A coalition of environmental and local groups opposed to Lighthouse Wind, the proposed wind farm in Somerset and Yates, met with state Sen. Rob Ortt and Assemblyman Mike Norris recently to voice their opposition to the project.
The Protecting Ontario’s Waters, Environment and Resources (POWER) coalition, a group of a dozen conservation and local groups opposed to the project, argued at the Sept. 17 meeting that the proposed turbines pose too large a threat to populations of migrating birds.
The extent of the damage to migrating birds is a matter of ongoing debate, often pitting animal conservation groups against pro-green energy groups.
Apex’s plans call for 40 to 50 wind turbines that could be as tall as nearly 600 feet, but the project’s specifics have yet to be revealed to the public. The company will unveil its project layout at an Oct. 2 forum at Stroyan Auditorium at L.A. Webber Middle-High School, 25 Housel Ave., Lyndonville.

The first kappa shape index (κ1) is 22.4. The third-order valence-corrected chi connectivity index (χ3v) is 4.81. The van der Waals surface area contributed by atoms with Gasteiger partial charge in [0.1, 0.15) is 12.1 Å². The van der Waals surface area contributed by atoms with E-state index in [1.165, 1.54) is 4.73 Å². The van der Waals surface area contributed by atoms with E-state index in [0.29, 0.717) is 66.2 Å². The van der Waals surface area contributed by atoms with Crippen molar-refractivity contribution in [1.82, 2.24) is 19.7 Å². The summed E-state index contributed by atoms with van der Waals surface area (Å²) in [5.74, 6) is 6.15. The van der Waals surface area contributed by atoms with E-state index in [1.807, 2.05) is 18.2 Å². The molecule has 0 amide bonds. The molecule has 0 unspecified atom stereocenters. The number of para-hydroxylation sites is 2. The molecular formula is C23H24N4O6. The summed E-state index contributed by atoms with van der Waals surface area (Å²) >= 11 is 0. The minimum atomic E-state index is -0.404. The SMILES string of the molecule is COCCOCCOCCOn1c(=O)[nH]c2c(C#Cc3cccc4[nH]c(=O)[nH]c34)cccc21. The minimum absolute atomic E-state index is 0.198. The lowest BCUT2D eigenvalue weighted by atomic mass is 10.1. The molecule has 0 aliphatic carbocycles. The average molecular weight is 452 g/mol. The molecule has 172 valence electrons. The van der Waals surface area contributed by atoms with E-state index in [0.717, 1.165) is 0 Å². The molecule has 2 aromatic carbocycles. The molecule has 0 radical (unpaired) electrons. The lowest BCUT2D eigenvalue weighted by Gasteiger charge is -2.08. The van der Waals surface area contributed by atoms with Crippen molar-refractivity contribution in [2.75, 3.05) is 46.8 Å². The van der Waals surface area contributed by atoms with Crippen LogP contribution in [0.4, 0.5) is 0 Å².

POWER stated the meeting was requested by Ortt, who has been critical of Apex’s plans. In January 2017, Ortt proposed legislation that would ban wind turbines from being erected within 40 miles of a military installation. Such a bill would have made the Lighthouse Wind project illegal.
“The green energy goals set up by Gov. Cuomo will require significant construction of industrial wind turbines to meet the current and future demand,” Ortt said in a statement provided by POWER. “It’s essential that local communities have input before these massive structures start popping up across upstate and Western New York State – as is currently planned.”
Norris also said he supports the residents’ opposition to the project. This past January, the Somerset town board passed a series of zoning laws that ban industrial wind turbines in the town.
But New York State Public Service Law gives a state-appointed siting board the authority to review and permit major (25 mW or more) electric generating facilities.
“The citizens of Somerset have overwhelmingly expressed their opposition to this project,” Norris said in a statement. “I strongly believe in local control and respecting the voices of the individuals and advocacy organizations who are so greatly affected by such an invasive project.”
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